• What’s the difference between a formal letter and an informal letter? Give examples.

Parts of a Letter

Connections to Think About When Creating a Response to a Text

When you are creating a response for your Reading Reflection, think about how the text might relate to you in one of these 3 ways.

The Battle of Book Week by Kate and Jol Temple

Book Week is always the best week of the year! But when Alice Toolie and Jimmy Cook get involved, it's set for disaster. From kooky costume ideas to accidental author visits, nothing is safe. It's no wonder they've been fired as Library Monitors! The only way they'll get their jobs back is by winning First Prize in the book parade. And that means working together. Can these two best frenemies leave their differences behind long enough to win the Battle of Book Week?

Reading Challenge Information

Great News!

The Battle of Book Week by Kate & Jol Temple is part of  Wyvern Reading Challenges. When you have finished reading it, make sure you add it to your challenge.

For boys who are completing the Premier's Challenge, The Battle of Book Week needs to be added as a CHOICE book.


Elements of Humorous Stories

In Humour, you'll also see:


The History of Letter Writing

From Britannica


letter writing

Letter writing began in the ancient world as soon as rulers of nations, separated by some distance, found the need to communicate with each other. It is known, for instance, from a remarkable collection of documents found in 1887 at El Amarna, Egypt, that many rulers in the ancient Middle East kept up a lively correspondence with the pharaohs. Among the ancients the Roman consul Cicero was a prolific writer of letters, especially to his friend Atticus. In the Bible most of the books in the New Testament are epistles, letters from St. Paul and other Christian leaders to various congregations and individuals. Throughout history many well-known persons have written letters that, although originally intended as private correspondence, have been collected and published. In the matter of published letters, it should be noted that a letter as a document becomes the property of the recipient; but the contents remain the property of the sender, who must consent to any publication.

In the late 20th century the practice of letter writing has diminished considerably, probably resulting from the influence of mass communication technology such as telephones and computers. Many people also use the occasional greeting card to replace letters, especially at Christmastime. Nevertheless, some types of personal correspondence remain in use: formal invitations and replies, business letters, thank-you notes and letters, and letters of application. Of these kinds of correspondence, only the thank-you note and letter are generally written at the warm, personal level. The others are more formal, even austere. Invitations, for example, hardly seem to be letters at all, since they often are engraved on high-quality paper and are very formal. One kind of correspondence that is more public than personal is the letter to the editor, an individual expression of opinion on some issue of current interest written to be published in newspapers and magazines.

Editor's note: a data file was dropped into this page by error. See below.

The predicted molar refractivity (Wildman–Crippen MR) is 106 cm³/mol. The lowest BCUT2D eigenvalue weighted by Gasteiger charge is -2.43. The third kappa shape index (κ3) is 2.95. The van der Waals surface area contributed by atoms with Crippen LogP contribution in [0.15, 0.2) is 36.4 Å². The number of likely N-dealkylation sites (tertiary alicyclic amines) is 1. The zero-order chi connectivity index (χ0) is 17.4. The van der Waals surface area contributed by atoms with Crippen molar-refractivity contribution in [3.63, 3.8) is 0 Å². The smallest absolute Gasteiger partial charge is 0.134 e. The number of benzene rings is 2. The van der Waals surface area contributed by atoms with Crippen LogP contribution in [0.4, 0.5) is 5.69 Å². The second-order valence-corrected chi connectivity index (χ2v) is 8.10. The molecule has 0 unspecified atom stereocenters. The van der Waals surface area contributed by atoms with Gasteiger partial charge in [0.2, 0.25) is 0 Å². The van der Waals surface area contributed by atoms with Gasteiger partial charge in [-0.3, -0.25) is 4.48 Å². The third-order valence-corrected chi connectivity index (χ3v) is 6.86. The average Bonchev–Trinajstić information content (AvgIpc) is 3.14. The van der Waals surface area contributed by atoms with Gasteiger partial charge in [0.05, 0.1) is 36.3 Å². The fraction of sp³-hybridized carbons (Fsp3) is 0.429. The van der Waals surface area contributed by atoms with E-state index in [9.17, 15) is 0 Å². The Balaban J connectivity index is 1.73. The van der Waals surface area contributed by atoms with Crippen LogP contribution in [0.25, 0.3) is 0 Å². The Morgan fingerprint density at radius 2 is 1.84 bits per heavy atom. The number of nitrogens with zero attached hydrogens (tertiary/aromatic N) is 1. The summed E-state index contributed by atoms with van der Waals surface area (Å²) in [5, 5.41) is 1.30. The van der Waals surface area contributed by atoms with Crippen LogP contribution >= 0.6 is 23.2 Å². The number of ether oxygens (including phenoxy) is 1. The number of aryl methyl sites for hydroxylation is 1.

Reading Reflection Prompts

Each week after completing your reading of The Battle of Book Week, choose one of the following prompts to complete your Reading Reflection sheet.

1. Come up with a list of words (at least 5) to describe the sort of person you think Alice Toolie is.

2. Make a prediction as to what will happen next in the story..

3. Choose a letter from today's reading that stood out to you. Write the page number first. Why did this letter stand out to you?

4. Write a question that you have about The Battle of Book Week after reading part of the story today.

5. Choose one of the main characters. Explain two things you have learned about them. Give evidence to support your answer from the story.

6. Finish this sentence. Today's reading was important to the storyline because..............

7. Think about the reading today. Can you make a connection to yourself, or the wider world or another text you have read. Choose one to use to write your prompt.

8. LibGuides: Look at the section  'Letter Writing - Compare and Contrast. What do you think are TWO differences between handwritten letters and digital (email) letters?

9. There is a great deal of humour in this novel. From your reading today, describe something you found extremely humorous.

10. Jimmy and Alice are sometimes described a 'best frenemies'. How would you describe 'a frenemy' ? Start your description with - A frenemy is...............